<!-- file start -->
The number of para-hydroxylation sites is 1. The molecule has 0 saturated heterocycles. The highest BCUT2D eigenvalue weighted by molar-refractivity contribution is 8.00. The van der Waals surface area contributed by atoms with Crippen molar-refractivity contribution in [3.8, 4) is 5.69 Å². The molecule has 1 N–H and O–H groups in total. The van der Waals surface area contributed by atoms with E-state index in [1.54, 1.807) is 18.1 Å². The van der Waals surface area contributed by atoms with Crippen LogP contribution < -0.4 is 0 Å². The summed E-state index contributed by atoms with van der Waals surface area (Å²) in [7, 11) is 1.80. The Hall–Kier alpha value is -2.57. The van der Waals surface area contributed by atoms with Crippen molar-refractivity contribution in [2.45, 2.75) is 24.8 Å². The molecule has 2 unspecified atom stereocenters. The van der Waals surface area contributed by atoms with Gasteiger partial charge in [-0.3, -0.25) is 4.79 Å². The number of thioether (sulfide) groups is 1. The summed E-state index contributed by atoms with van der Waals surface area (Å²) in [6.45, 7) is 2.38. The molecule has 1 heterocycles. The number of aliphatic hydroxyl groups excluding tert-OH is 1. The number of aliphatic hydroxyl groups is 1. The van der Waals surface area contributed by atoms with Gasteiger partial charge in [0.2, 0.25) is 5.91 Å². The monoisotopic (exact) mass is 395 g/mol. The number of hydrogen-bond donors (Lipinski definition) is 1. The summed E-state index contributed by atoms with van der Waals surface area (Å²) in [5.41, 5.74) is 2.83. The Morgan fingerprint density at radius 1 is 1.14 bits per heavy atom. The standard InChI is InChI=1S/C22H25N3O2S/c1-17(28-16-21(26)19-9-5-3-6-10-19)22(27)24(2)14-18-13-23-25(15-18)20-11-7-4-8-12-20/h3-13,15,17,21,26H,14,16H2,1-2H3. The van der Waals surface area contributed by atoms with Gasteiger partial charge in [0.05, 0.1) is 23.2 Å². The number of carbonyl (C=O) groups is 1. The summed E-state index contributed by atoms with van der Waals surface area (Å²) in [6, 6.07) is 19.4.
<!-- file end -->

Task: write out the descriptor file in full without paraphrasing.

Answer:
The number of para-hydroxylation sites is 1. The molecule has 0 saturated heterocycles. The highest BCUT2D eigenvalue weighted by molar-refractivity contribution is 8.00. The van der Waals surface area contributed by atoms with Crippen molar-refractivity contribution in [3.8, 4) is 5.69 Å². The molecule has 1 N–H and O–H groups in total. The van der Waals surface area contributed by atoms with E-state index in [1.54, 1.807) is 18.1 Å². The van der Waals surface area contributed by atoms with Crippen LogP contribution < -0.4 is 0 Å². The summed E-state index contributed by atoms with van der Waals surface area (Å²) in [7, 11) is 1.80. The Hall–Kier alpha value is -2.57. The van der Waals surface area contributed by atoms with Crippen molar-refractivity contribution in [2.45, 2.75) is 24.8 Å². The molecule has 2 unspecified atom stereocenters. The van der Waals surface area contributed by atoms with Gasteiger partial charge in [-0.3, -0.25) is 4.79 Å². The number of thioether (sulfide) groups is 1. The summed E-state index contributed by atoms with van der Waals surface area (Å²) in [6.45, 7) is 2.38. The molecule has 1 heterocycles. The number of aliphatic hydroxyl groups excluding tert-OH is 1. The number of aliphatic hydroxyl groups is 1. The van der Waals surface area contributed by atoms with Gasteiger partial charge in [0.2, 0.25) is 5.91 Å². The monoisotopic (exact) mass is 395 g/mol. The number of hydrogen-bond donors (Lipinski definition) is 1. The summed E-state index contributed by atoms with van der Waals surface area (Å²) in [5.41, 5.74) is 2.83. The Morgan fingerprint density at radius 1 is 1.14 bits per heavy atom. The standard InChI is InChI=1S/C22H25N3O2S/c1-17(28-16-21(26)19-9-5-3-6-10-19)22(27)24(2)14-18-13-23-25(15-18)20-11-7-4-8-12-20/h3-13,15,17,21,26H,14,16H2,1-2H3. The van der Waals surface area contributed by atoms with Gasteiger partial charge in [0.05, 0.1) is 23.2 Å². The number of carbonyl (C=O) groups is 1. The summed E-state index contributed by atoms with van der Waals surface area (Å²) in [6, 6.07) is 19.4.